Cyber Security Awareness Month

October is Cyber Security Awareness Month, and the Internet Storm Center is posting a series of daily diary entries, each featuring a different port and it's uses and misuses.
Check it out at here.

Hotmail\Windows Live Passwords

Thousands of Windows Live accounts were compromised a few days ago, confirmed by Microsoft. Gmail and Yahoo accounts were also affected. If you use any of those services, it's be prudent to change your password, though Microsoft reported they shut down their affected accounts and were working with users to get them reactivated....

Great Book

I'm currently reading "Silence on the Wire: A Field Guide to Passive Reconnaissance and Indirect Attacks by Michal Zalewski. It's a great book, and comes highly recommended from people like Stephen Northcutt and Richard Bejtlich. I'd definitely recommend checking it out.

Tuesday, October 6, 2009


My last post on IDS will be a high level description of Host Based Intrusion Detection.
Host Based Intrusion Detection, or HIDS, is a sensor that is based on the monitored device itself, as the name suggests. Whereas a NIDS monitors an entire network segment, and all of the hosts that talk on it, a HIDS watches for activity on one computer.
There are several ways that a HIDS accomplishes this. The first one is by monitoring the logs from the application that the server hosts. A policy will be applied to the HIDS telling it where the log file resides, what format it's in, how often it rotates and other config settings, such as whether the HIDS needs to do conversion from evasion tactics, like using uuencoding or hex equivalents to mask strings. The log is tailed and compared to signatures, like a NIDS, and if a pattern matched the software alerts.
Host based also does system integrity checking, similar to Tripwire. Certain key system files are monitored for things like their MD5 sum, file creation and modification times and size. If a file is modified or removed, the system will send an alert. The system can also monitor the system logs (like Event Viewer on a Windows box or logfiles in var/log on a Linux box) and alert on certain entries. It can aslo monitor the registry on a Windows box for certain key modifications or new entries, like a new process added to the Run key.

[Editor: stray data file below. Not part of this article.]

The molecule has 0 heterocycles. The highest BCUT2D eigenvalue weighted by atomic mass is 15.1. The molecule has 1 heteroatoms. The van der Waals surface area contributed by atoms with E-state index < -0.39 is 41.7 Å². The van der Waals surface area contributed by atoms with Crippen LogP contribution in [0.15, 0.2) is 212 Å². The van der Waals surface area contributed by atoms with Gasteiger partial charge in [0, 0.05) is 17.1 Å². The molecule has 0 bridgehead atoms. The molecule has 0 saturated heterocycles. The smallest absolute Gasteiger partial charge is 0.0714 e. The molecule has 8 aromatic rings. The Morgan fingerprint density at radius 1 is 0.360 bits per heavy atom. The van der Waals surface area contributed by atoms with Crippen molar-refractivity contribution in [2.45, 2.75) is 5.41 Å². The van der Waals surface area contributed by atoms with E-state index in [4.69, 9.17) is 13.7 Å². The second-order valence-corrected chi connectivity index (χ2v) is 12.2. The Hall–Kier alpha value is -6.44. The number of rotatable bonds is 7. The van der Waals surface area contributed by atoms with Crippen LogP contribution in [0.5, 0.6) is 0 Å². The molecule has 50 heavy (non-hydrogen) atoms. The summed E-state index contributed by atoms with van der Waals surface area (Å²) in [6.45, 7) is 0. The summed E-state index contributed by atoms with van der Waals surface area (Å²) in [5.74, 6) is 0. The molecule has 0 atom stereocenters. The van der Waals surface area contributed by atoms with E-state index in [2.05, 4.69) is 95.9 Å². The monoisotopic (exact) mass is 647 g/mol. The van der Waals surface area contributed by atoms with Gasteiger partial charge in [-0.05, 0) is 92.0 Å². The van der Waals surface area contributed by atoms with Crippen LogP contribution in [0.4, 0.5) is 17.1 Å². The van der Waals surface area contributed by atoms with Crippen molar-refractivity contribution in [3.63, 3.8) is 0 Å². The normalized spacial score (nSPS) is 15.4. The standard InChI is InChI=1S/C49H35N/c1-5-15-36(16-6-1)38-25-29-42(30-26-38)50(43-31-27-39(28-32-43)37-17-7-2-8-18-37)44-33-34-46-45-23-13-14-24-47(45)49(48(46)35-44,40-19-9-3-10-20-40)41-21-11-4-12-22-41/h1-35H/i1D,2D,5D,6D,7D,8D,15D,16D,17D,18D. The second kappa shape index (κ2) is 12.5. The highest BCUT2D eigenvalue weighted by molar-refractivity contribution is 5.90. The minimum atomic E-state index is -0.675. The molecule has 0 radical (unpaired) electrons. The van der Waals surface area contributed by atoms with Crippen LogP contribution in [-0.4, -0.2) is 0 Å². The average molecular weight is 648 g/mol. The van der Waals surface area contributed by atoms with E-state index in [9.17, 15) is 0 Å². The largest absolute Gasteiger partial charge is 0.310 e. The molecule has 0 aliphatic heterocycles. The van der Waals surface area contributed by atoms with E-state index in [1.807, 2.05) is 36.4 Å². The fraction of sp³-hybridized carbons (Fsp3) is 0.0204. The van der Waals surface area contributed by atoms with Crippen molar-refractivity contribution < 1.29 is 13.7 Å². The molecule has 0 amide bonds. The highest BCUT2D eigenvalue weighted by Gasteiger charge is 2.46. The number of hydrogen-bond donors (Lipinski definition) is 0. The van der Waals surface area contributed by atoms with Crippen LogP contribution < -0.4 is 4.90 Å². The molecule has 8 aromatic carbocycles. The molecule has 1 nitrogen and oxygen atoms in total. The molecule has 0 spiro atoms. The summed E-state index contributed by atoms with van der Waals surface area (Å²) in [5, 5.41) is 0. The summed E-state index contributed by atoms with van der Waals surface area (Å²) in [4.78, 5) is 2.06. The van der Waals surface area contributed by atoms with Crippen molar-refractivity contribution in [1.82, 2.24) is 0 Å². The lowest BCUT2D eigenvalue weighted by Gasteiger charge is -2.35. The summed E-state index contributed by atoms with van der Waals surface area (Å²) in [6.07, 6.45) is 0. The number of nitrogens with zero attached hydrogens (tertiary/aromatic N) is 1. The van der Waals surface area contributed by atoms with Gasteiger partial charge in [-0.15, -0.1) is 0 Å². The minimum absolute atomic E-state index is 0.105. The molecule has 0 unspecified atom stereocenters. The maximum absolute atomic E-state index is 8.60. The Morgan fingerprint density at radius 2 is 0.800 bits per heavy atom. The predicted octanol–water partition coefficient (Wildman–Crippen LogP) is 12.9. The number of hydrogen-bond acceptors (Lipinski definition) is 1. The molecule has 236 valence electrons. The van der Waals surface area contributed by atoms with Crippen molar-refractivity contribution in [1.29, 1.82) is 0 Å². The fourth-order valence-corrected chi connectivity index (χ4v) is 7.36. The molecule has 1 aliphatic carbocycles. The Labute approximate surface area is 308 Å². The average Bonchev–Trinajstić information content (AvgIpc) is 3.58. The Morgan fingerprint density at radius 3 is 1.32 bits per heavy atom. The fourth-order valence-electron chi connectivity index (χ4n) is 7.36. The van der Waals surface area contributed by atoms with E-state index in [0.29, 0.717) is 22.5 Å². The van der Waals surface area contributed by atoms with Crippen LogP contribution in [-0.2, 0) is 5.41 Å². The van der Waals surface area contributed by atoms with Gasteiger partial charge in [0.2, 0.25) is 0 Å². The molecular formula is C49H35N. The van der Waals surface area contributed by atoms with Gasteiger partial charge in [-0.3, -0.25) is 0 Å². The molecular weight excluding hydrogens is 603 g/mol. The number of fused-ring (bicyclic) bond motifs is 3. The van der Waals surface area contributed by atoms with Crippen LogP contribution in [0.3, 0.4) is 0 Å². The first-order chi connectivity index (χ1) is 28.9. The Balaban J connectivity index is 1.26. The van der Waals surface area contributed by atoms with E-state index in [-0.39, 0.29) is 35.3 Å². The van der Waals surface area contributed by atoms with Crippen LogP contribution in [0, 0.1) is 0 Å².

And lastly, the HIDS may have the ability to monitor the kernel of the system itself. If a process puts a system call or interrupts hook into the kernel, which could be indicative of a rootkit, the program can alert and identify the location on the file system of the process that initiated it.
This is is a very simple, high level overview of IDS. If you are new to network security or just interested in learning more, there are tons of good books on the subject. One of the better ones I've read is "Network Intrusion Detection" by Stephen Northcutt and Judy Novak. Stephen also co-authored "Intrusion Signatures and Analysis", which I consider to be the companion work, and would recommend reading both.